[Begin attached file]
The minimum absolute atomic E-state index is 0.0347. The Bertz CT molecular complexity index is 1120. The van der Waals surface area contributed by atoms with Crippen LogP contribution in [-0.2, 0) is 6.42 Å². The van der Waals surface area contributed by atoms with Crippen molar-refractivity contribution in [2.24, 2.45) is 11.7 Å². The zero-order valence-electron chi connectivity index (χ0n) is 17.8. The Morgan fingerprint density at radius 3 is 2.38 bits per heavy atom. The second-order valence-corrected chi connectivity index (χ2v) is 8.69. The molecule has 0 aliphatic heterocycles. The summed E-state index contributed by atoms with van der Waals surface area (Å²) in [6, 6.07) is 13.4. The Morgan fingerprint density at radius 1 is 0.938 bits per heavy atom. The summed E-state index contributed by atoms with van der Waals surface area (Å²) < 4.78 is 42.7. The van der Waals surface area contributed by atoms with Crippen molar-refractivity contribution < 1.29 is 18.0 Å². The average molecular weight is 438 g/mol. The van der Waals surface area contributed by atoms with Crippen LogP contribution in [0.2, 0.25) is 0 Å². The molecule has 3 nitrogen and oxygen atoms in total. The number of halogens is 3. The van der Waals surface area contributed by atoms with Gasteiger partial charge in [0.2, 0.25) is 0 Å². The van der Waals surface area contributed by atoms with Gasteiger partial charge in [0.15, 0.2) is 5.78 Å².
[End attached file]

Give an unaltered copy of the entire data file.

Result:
The minimum absolute atomic E-state index is 0.0347. The Bertz CT molecular complexity index is 1120. The van der Waals surface area contributed by atoms with Crippen LogP contribution in [-0.2, 0) is 6.42 Å². The van der Waals surface area contributed by atoms with Crippen molar-refractivity contribution in [2.24, 2.45) is 11.7 Å². The zero-order valence-electron chi connectivity index (χ0n) is 17.8. The Morgan fingerprint density at radius 3 is 2.38 bits per heavy atom. The second-order valence-corrected chi connectivity index (χ2v) is 8.69. The molecule has 0 aliphatic heterocycles. The summed E-state index contributed by atoms with van der Waals surface area (Å²) in [6, 6.07) is 13.4. The Morgan fingerprint density at radius 1 is 0.938 bits per heavy atom. The summed E-state index contributed by atoms with van der Waals surface area (Å²) < 4.78 is 42.7. The van der Waals surface area contributed by atoms with Crippen molar-refractivity contribution < 1.29 is 18.0 Å². The average molecular weight is 438 g/mol. The van der Waals surface area contributed by atoms with Crippen LogP contribution in [0.2, 0.25) is 0 Å². The molecule has 3 nitrogen and oxygen atoms in total. The number of halogens is 3. The van der Waals surface area contributed by atoms with Gasteiger partial charge in [0.2, 0.25) is 0 Å². The van der Waals surface area contributed by atoms with Gasteiger partial charge in [0.15, 0.2) is 5.78 Å².